How can you care personally and challenge directly? With radical candor.
Author Kim Scott has changed the landscape for management and communication. In this fireside chat with Ryan Smith, she dives into how to put radical candor to work for you. Kim Scott is the author of the NYT and WSJ bestseller Radical Candor. Kim led AdSense, YouTube, and Doubleclick teams at Google before joining Apple University. Kim has been a CEO coach at Dropbox, Qualtrics, Twitter, and is the Co-Founder of Radical Candor LLC.
Ryan Smith co-founded Qualtrics in 2002 with the goal of making sophisticated research simple. He was named to Fortune’s 2016 40 Under 40 and was listed as one of Forbes’ “America’s Most Promising CEOs Under 35” in 2013. Ryan is a graduate of Brigham Young University.
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Building Relationships Through Radical Candor
The goal of radical candor is for people to enjoy their work and their coworkers more.
“Radical candor should feel like brushing and flossing, and not like a root canal,” says Kim. Radical candor doesn’t have to be overly formalized. It can take the form of impromptu two-minute conversations that happen all day long.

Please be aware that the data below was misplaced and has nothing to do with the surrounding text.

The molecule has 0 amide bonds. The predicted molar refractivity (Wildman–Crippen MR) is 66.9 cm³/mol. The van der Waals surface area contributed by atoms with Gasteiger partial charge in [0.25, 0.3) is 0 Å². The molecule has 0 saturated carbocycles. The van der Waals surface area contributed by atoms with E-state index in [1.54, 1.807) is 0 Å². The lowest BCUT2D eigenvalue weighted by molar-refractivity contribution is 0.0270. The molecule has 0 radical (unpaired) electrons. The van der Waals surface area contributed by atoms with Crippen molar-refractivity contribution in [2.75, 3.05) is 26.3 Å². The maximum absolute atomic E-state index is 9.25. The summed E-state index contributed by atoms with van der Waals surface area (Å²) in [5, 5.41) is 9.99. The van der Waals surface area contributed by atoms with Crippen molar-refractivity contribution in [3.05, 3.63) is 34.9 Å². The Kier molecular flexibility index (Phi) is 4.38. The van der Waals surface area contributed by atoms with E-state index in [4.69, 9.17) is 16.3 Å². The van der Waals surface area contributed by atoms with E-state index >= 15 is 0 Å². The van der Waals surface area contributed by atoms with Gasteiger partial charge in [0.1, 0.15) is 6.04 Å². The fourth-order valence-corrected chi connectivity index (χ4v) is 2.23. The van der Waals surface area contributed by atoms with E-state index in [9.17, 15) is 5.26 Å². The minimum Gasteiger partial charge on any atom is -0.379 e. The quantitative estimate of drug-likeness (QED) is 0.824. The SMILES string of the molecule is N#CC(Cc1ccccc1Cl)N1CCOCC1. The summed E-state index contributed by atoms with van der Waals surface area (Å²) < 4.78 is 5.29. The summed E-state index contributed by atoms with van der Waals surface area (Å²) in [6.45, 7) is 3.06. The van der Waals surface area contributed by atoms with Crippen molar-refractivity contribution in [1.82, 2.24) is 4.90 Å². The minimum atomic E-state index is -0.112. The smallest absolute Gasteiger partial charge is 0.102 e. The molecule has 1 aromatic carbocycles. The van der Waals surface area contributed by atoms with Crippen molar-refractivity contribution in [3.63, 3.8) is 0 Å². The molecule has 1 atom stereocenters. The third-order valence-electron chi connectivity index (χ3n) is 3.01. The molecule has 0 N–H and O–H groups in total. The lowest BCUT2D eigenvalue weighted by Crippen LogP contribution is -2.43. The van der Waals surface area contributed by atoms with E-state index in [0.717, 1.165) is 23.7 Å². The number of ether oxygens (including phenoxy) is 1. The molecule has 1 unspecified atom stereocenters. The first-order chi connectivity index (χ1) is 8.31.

What can you do if you don’t have a boss who is actively looking for feedback?
- Start by soliciting feedback, rather than sharing yours.
- Focus on the good stuff. We end up forgetting what we like about our coworkers if we only focus on what annoys us.
- Ask permission: Is it okay if I share some feedback? This helps to build trust.
Ryan: “We spent a day offsite at Stanford to learn together. The before-and-after of that day was so amazing. We try to have experiences together and learn to avoid fighting for priorities and budget. If there is nothing but a virtual bond between people, it will be easily disrupted. When you have experiences together, we found that our longest relationships succeed. We apply that same concept to our customer base.”
Kim: “Relationships don’t scale. None of us have more than a small number of real relationships. But culture does scale. When relationships are strong, that scales. Radical candor is about putting the phone away, looking each other in the eye, and talking. It’s about listening as much talking, and helping people communicate in a way that’s authentic and real.”
Telling the Story
You can also use radical candor to tell your company’s story. “Your customer base should know your style and the way you communicate,” says Ryan. “If you don’t establish this, someone else will establish it for you.
It’s hard to measure the value of community — yet people value community more than things that are easier to measure. Community offers you a way to get closer to the customer, without spam or inauthenticity. Bringing people together for common experiences moves the needle in authentic connections like nothing else.